I took a look at kennedy24.com. Judging by the number of events, he seems to have a lot of support, especially among younger, more impressionable voters, and usually gets favorable coverage from local media outlets. His accomplishments are there for you to admire, most of them involving his successes in cleaning up the environment by suing the pants off the worst offenders. I have no idea if these statements are true, but if they are, I’ll say again, give the man credit where credit is due. As for his priorities once he’s in the White House, they’re pretty funny. Like his presidential uncle he does have some sensible schemes, like keeping our air and water clean, scaling down the military and dismantling the American empire. Nice ideas if they can be put into practice without tearing the whole System down. But most of what he proposes is just the same old blather. He’s going to heal the wounds of racism by improving Black communities. He’s going to keep neighborhoods safe through police reform. He’s going to launch a network of drug addiction healing centers — on organic farms, no less. He’s going to end all the bitter polarization by uniting left and right, Black and White, young and old, urban and rural. Yeah, okay Bobby. Get a life.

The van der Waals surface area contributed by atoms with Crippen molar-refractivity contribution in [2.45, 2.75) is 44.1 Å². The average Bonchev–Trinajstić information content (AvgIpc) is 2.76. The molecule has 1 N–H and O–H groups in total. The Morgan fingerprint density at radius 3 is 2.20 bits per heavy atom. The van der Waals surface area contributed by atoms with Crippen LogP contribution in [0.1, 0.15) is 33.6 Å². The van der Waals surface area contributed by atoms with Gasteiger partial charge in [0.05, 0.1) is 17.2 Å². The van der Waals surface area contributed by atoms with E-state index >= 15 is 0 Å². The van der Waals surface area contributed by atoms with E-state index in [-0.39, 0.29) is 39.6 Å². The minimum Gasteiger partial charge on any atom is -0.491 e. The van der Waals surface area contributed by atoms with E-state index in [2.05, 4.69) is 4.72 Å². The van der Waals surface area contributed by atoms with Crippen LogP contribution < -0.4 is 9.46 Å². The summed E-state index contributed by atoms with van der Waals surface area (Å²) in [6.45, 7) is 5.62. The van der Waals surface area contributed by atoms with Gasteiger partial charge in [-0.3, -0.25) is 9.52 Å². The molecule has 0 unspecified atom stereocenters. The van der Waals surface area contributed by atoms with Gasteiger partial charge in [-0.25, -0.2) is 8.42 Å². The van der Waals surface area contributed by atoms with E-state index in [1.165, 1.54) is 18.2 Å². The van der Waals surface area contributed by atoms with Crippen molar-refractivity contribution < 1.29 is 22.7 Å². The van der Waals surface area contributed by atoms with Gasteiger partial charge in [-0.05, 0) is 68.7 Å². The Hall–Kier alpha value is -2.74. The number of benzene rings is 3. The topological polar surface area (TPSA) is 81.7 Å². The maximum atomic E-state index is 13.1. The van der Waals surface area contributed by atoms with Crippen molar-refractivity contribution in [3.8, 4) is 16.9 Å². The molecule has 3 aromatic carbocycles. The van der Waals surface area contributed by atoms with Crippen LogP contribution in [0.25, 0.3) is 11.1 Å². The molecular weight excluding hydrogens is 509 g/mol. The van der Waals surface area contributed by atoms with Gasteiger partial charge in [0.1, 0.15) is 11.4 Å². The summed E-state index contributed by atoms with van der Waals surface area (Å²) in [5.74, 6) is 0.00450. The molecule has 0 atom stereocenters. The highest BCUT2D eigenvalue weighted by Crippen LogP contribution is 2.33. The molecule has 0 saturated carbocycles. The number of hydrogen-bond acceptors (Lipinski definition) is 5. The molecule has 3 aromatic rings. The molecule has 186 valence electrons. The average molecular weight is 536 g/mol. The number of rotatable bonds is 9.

You can find a few photographs on the internet of RFK, as a young boy, diddling around the Oval Office like Little Lord Fauntleroy while Uncle John looks on. We only get one shot at life and I can’t say I envy anyone with that kind of privileged upbringing. Just about every such person I can think of was a mediocrity at best, lacking values and disconnected from the real world. But they’re all too human like the rest of us and don’t like being put on the spot. In the aforementioned Post article, when RFK was asked about his sex diary and denied its existence, he initially reacted with six seconds of stunned silence, according to the reporter who questioned him. In his speeches and writings he often mentions the legacy of his father and uncles, which he’s so proud of. Never a critical word about any of them. Truth can be a very painful weapon when aimed at people like this who have carefully kept a lid on so many lies for so long. We all have our silly daydreams, and this is one of mine: confronting RFK with a copy of Bombshell while he’s gladhanding supporters on the campaign trail and saying, for all to hear, “Hey Bobby, did you know that your father murdered Marilyn Monroe and your Uncle John was in on it? Here, read this book.”